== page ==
Other than that, I've been trying to institute a daily 30/30/300 thing - that's read 30 pages; stitch for 30 minutes, and write 300 words. I know I CAN do it, and did manage it last week for a few days, but I'm easily distractable and very lazy. But these are things that I enjoy doing as well, so it makes sense for me to make some kind of effort to make room and time for them.

What else. I've been marathoning Dr Who on Netflix while I've been working. I'm up to Eleven and Clara - neither of which are my favourites to be honest. I don't mind Eleven so much, but I think that, after 10 (DONNA!!!!!) a lot of the storylines became nothing more than nonsense, and it became far too much about Amy Pond and not  enough about saving the universe.

Anyway. I'm grinding on, and after Dr Who I'm either going to go for Torchwood, or start Stranger Things, which I've heard Good Things about.

I ticked Civil War off my reading list because I've finished reading the main arc, and there are just so many off-shoots. So. Many.

Right now I'm reading book 3 of The Dark Tower - The Waste Lands. After that I think I'll either pick up the first Shannara Chronicle book, or Black Wolves, by Kate Elliott.

Coming up this week - hopefully some stitching and writing; applying for jobs and more Dr Who.

How about you?

What's your week like?

What are you reading?


Short reviews

Monday, 1 August 2016

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I caught sight of this readalong on the twitter, organised by the lovely Care from https://bkclubcare.wordpress.com/ so with my usual grace and style,  I barged in ;)

I'd had the book for a while and I'm trying this new thing, where I actually read the books I bought in a couple of book depository BUY ALL THE BOOKS sprees instead of ... not reading them,which is my usual MO.

Anyway. There's a disease spreading like wildfire (pun intended) through the population. The experts call it Draco Incendia Trychophyton which doesn't catch on really. Instead, everyone calls it Dragonscale. And it's thought to be entirely fatal (the whole spontaneous combustion thing.)

Harper is a school nurse, trying to emulate Mary Poppins and do her best, when everything starts going downhill. Dragonscale is everywhere, she finds out she's pregnant AND she has Dragonscale AND her husband is actually a giant bag of tiny dicks.

Enter the Fireman, and a kind of community of people who also have Dragonscale, but seem to be immune to the whole spontaneous combustion thing. Good news for Harper, but there are still Evildoers out there, determined to. Do Evil.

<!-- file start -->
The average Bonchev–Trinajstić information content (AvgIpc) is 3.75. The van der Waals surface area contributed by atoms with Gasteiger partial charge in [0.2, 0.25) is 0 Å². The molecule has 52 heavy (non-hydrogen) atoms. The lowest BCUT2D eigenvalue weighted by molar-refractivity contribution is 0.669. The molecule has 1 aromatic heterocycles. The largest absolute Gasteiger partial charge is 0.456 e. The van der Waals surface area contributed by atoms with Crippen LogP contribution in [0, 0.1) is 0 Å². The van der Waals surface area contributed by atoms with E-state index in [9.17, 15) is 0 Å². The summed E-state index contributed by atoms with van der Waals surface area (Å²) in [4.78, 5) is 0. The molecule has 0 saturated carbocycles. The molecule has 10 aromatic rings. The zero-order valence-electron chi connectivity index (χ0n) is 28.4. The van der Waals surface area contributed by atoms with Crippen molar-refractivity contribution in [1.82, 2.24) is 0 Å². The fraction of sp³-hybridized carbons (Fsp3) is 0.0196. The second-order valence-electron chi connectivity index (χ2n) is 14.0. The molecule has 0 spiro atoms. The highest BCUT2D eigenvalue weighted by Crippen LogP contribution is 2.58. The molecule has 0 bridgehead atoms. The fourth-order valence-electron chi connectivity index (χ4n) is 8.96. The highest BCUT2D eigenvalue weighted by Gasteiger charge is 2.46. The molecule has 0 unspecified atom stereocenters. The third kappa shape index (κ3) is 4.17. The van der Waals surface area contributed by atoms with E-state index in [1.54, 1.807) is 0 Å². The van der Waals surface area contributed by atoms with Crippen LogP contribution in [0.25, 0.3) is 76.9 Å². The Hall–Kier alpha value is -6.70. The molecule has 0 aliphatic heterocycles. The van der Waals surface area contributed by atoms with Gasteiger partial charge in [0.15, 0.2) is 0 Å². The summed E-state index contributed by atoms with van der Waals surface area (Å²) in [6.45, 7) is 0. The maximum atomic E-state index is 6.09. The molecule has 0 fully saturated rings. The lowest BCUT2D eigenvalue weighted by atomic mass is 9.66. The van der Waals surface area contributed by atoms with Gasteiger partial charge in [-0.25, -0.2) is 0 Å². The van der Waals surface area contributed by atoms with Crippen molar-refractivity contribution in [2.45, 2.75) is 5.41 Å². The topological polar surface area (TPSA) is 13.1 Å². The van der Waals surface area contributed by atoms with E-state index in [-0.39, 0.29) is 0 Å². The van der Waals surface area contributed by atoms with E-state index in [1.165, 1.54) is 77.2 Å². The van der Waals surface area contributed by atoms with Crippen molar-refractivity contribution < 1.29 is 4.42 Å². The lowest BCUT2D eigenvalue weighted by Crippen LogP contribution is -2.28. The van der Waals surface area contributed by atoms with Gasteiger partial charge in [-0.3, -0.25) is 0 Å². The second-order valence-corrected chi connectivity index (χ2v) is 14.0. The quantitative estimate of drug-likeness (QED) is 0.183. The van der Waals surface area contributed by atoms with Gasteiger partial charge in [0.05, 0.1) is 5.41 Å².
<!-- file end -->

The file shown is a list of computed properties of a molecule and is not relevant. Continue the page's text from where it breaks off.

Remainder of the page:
I did enjoy The Fireman, but I felt like I was waiting for The Big Thing to happen, and it just kind of never came. Harper is very derring-do and practical and she has the worst timing ever in the history of everything ever, which I found a bit annoying.

I gave it 3.5 stars on Goodreads, and I think, honestly, I enjoyed the concept more than I enjoyed the actual novel itself.

Salt to the Sea by Ruta Sepetys is based on one of the worst maritime disasters of World War 2 - the sinking of the Wilhelm Gustloff.

Four young people are trying to flee Germany in the dying days of World War 2. Their stories - told in alternating narratives - make up the novel's narrative.

It gives the overarching tragedy - which I had never heard of - that all-important personal touch. It's very readable though I found trying to follow all four narrative strands did get a little bit confusing at times.


After my two previous  and fairly heavy reads, I was on the lookout for something a bit lighter. Also, I had just watched The Unicorn and the Wasp, so was in the frame of mind for a mystery.

I could have picked up one of my many Agathas but I decided to go in a different direction.

Snow White Red-handed is the first book in a new cosy mystery series by Maia Chance. The stars of the show are former actresses Ophelia and Prue.

Having been given the boot from their show, they need new jobs, and Ophelia manages to blag them into jobs as maids for the very rich Mrs Coop, who is heading to the Black Forest with her husband to take possession of a castle.

Ophelia is plucky and clever and Prue .. well, Prue is pretty. But both girls are resourceful when they need to be. Set mid-19th century, with the story of Snow White (not the Disney version I have to say) weaving in and out of the mystery, this was just what the book doctor ordered.

Great fun.